Kenneth Mr. Vercammen was included in the 2020 “Super Lawyers” list published by Thomson Reuters.

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Sunday, June 10, 2018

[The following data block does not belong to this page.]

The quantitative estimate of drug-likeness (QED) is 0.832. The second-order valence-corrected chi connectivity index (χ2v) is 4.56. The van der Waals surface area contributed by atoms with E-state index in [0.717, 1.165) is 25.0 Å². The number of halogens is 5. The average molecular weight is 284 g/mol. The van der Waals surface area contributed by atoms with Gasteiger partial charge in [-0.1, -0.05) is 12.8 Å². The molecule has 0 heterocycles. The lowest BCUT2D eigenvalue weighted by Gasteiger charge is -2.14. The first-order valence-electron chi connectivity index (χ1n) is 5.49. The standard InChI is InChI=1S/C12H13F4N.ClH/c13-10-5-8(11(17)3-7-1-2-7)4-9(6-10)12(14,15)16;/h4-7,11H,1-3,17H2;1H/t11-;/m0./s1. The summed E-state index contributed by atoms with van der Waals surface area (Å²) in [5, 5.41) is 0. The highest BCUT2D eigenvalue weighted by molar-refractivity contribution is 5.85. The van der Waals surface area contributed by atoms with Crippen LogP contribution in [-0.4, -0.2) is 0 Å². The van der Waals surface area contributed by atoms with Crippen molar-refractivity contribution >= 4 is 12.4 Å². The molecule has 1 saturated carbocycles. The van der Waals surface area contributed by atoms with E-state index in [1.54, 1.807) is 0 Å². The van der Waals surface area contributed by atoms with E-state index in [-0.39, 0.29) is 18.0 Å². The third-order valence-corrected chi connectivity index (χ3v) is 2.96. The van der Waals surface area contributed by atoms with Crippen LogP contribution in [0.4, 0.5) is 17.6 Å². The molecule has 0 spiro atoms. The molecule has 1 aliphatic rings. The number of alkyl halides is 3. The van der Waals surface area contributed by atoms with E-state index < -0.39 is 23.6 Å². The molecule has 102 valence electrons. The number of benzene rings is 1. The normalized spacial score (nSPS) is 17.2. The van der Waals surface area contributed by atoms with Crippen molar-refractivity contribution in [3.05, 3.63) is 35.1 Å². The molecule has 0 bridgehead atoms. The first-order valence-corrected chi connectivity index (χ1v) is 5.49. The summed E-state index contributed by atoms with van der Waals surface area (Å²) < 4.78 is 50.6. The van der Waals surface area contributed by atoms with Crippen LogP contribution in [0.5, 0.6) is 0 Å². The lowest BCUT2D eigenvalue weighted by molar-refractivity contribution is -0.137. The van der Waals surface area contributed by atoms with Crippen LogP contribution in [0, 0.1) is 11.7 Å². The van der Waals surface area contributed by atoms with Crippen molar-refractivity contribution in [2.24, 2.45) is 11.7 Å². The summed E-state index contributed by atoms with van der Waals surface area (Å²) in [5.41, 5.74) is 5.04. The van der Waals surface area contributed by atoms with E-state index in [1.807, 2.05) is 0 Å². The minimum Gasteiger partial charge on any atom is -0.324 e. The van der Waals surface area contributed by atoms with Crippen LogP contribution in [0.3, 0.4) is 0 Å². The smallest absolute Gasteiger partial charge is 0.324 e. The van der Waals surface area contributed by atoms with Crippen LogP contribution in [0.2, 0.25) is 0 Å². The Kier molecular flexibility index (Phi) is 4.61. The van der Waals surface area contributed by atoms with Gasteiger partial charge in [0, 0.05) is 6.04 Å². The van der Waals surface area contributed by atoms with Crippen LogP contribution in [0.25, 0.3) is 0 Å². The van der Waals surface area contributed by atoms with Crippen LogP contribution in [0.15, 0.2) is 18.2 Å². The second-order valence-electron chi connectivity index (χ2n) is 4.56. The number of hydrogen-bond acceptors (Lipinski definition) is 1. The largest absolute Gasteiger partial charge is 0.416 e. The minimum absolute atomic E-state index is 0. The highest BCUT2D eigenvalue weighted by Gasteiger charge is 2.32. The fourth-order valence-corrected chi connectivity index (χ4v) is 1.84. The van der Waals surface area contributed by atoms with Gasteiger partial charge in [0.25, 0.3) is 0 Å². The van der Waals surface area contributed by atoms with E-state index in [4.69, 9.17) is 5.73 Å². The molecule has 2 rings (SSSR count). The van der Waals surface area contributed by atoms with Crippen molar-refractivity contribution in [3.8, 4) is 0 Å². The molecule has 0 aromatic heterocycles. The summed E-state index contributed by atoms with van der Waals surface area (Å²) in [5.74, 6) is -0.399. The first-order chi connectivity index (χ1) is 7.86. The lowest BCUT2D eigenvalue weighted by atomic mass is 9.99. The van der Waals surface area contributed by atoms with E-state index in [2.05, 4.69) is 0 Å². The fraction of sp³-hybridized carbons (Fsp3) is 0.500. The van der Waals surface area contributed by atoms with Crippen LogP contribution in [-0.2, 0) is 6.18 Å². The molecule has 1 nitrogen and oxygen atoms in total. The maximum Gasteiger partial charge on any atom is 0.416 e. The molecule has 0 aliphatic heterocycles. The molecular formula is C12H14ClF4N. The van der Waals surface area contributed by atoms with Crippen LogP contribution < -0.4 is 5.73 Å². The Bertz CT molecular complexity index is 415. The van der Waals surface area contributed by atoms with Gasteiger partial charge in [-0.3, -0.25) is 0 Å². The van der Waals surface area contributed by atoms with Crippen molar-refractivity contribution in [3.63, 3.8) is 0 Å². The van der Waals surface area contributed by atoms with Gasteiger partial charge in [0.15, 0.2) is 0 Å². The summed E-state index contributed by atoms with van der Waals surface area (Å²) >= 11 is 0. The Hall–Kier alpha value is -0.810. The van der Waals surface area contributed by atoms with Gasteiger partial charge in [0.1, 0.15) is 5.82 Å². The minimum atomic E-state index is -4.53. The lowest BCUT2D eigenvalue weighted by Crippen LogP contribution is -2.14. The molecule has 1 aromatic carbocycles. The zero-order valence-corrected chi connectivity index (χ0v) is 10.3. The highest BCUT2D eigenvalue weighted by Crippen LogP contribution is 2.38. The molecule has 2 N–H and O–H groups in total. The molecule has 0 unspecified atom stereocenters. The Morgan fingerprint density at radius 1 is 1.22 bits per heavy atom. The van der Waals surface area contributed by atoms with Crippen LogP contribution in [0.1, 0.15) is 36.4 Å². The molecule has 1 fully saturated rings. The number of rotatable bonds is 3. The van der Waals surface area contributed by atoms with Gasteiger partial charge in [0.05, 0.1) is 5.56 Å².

Tried to a jury, this negligence case arose out of a motor vehicle accident in which the defendant driver struck plaintiff, a pedestrian, as he was attempting to walk one February evening across an eight-lane state highway. Plaintiff alleged defendant was not using her headlights and had failed to observe him in the road until it was too late for her to stop. Defendant asserted that plaintiff unreasonably failed to use a nearby crosswalk located up to about 150 feet from where he crossed. The jury found plaintiff was 75% at fault and defendant was 25%, producing a judgment in defendant's favor pursuant to the Comparative Negligence Act, N.J.S.A. 2A:15-5.1 to -5.8. On appeal, plaintiff argues, among other things, the trial court issued inappropriate jury instructions concerning the traffic laws and should have taken judicial notice concerning the asserted legality of his attempted crossing. Plaintiff further argues the court erred in allowing, over objection, an investigating police officer, who had not witnessed the accident, to render lay opinion testimony estimating the speed of defendant's car under what is known as the "Searle formula." The trial court properly charged the jury in this setting with both N.J.S.A. 39:4-33, which directs that "[a]t intersections where traffic is directed by a police officer or traffic signal, no pedestrian shall enter upon or cross the highway at a point other than a crosswalk," and N.J.S.A. 39:4-34, which provides that, in the absence of a traffic signal or police officer directing traffic, a pedestrian shall cross "where not prohibited, at right angles to the roadway." The question of whether plaintiff was obligated to use the crosswalk was a fact-dependent jury issue, turning on the actual proximity of the crosswalk, the lighting conditions, and whether it was too dangerous to reach from plaintiff's location. The matter was unsuitable for judicial notice under N.J.R.E. 201. The investigating police officer was not designated in discovery as a defense expert and had denied at his deposition having expert status. Given the esoteric nature of the Searle formula, the officer's testimony was inadmissible under the guise of the lay opinion rule, N.J.R.E. 701, but this error was harmless.